Friday, September 22, 2023

Next Week in Tickets: Films playing Boston 22 September 2023 - 28 September 2023

Hey, wasn't Alamo talking about opening "later this summer"? What's going on with that (and North Station, and even the expanded Coolidge)?
  • Expend4bles, the latest entry in the action-all-stars series, appears to only have Jason Statham, Sylvester Stallone, and Dolph Lundgren from the original (though others have by and large drifted away rather than been killed off), with 50 Cent, Megan Fox, Tony Jaa, Iko Uwais, and Randy Couture as the new recruits. It's at Fresh Pond, Boston Common (including Dolby Cinema/Spanish-subtitled shows), Kendall Square, South Bay (including Dolby Cinema), Assembly Row (including Dolby Cinema), Arsenal Yards (including CWX), and Chestnut Hill.

    I enjoyed It Lives Inside at Fantasia; it's a solid little horror movie about an Indian-America girl who must confront a demon that other immigrants have brought from the old country, and plays Fresh Pond, Boston Common, Kendall Square, South Bay, and Assembly Row. Dumb Money expands, adding the Coolidge, Kendall Square, South Bay, Assembly Row to Boston Common. Barbie gets a week-long run on Imax screens this week (since Oppenheimer claimed them the week they were released), playing with extra post-credits goodies at Jordan's Furniture, Boston Common, South Bay, and Assembly Row. Also opening in Imax is the new blow-up of Stop Making Sense, the Talking Heads concert film directed by John Demme often called the best of the form, playing at Boston Common, South Bay, and Assembly Row.

    The Warner 100 revival for the week is The Matrix, playing at Assembly Row. Assembly Row also has Get Out, because why not, I guess.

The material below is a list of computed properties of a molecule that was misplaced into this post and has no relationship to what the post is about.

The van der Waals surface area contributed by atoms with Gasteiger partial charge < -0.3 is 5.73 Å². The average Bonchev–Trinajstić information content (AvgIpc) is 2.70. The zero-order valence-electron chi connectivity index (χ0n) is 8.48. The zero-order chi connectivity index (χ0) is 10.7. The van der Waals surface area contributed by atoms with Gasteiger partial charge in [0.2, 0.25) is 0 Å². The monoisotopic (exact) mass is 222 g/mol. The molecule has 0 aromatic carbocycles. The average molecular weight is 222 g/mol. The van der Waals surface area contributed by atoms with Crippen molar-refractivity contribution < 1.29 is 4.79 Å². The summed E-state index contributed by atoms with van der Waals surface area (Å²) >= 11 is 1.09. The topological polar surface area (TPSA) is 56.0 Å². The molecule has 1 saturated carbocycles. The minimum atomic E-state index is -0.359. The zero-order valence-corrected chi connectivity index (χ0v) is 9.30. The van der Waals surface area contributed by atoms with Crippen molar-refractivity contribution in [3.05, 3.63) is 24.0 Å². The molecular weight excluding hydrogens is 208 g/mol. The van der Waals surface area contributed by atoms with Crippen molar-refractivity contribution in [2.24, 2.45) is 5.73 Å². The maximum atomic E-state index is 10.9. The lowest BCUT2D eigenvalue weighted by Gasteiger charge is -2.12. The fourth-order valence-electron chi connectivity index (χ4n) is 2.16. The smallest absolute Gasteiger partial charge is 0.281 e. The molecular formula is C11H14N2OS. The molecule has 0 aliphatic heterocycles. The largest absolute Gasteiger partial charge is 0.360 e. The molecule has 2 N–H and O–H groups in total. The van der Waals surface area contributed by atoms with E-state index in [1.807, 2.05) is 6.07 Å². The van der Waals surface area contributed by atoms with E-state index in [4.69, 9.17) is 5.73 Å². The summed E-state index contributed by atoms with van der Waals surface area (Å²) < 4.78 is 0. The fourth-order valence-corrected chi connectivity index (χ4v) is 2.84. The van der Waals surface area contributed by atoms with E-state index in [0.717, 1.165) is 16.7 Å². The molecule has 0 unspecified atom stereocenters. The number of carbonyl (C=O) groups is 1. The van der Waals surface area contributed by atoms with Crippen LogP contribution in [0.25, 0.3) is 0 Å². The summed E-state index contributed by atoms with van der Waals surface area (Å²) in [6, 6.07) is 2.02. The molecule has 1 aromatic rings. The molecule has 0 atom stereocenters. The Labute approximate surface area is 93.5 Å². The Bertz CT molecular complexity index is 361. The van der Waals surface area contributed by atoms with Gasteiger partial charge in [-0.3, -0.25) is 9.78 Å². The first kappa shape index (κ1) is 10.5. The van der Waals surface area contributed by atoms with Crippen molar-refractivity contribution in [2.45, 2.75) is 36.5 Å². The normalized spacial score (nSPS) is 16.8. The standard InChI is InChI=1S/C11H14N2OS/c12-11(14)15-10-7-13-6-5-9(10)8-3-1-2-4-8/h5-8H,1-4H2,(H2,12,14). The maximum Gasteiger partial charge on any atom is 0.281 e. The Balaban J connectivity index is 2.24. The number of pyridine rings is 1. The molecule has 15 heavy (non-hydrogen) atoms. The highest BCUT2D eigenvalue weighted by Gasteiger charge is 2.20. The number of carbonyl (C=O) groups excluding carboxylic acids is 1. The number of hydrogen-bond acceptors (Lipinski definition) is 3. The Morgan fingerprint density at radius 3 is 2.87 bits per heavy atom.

Music doc Carlos: The Santana Journey plays Kendall Square, Boston Common, and Assembly Row on Saturday, Sunday, and Wednesday. British Drama Surprised by Oxford, starring Rose Reid as an initially-reserved PhD student and Simon Callow as one of her professors, plays Boston Common Wednesday. The Creator has early-access screenings on Wednesday at Boston Common (Imax Xenon), South Bay (Dolby Cinema), Assembly Row (Imax Laser). Korean concert film IU Concert: The Golden Hour, featuring Lee Ji-eun, plays Boston Common on Thursday.
  • Landmark Kendall Square has a quick theatrical run of Reptile before its Netflix premiere. It stars Benicio Del Toro as a detective investigating a gruesome murder in a town with secrets.

    They wind up their September series of $5 "Movies You May Have Missed" with Indian extravaganza RRR and Quentin Dupieux's latest, the Power Rangers-style spoof Smoking Causes Coughing. They also have Gangs of New York on Saturday/Sunday/Wednesday as part of a series leading up to his new film, and Lost Highway wrapping their David Lynch series of "Retro Replays" on Tuesday.
  • Much-lauded indie Freemont opens at The Coolidge Corner Theatre, though with limited showtimes on the 14-seat Goldscreen. It stars Anaita Wali Zada as a former local translator in Afghanistan now working in a San Francisco fortune cookie factory, who starts sending messages out. They also get Dumb Money on the main screen.

    The Coolidge also host the Ax Wound Film Festival, a feminist/intersectional slate of horror programming, from Friday night to Sunday afternoon, including midnights, with short packages, features, and panels. Regular midnights include 1980s cult classic Angel on Friday and Jodorowsky's The Holy Mountain on Saturday. Tuesday's Big Screen Classic is Raising Arizona, with critic Jake Mulligan offering a seminar beforehand, while Thursday has a 35mm print of Black Dynamite as part of their tribute to Coolidge Award recipient Ruth E. Carter, while Thursday features another Big Screen Classic, House of Flying Daggers, on 35mm.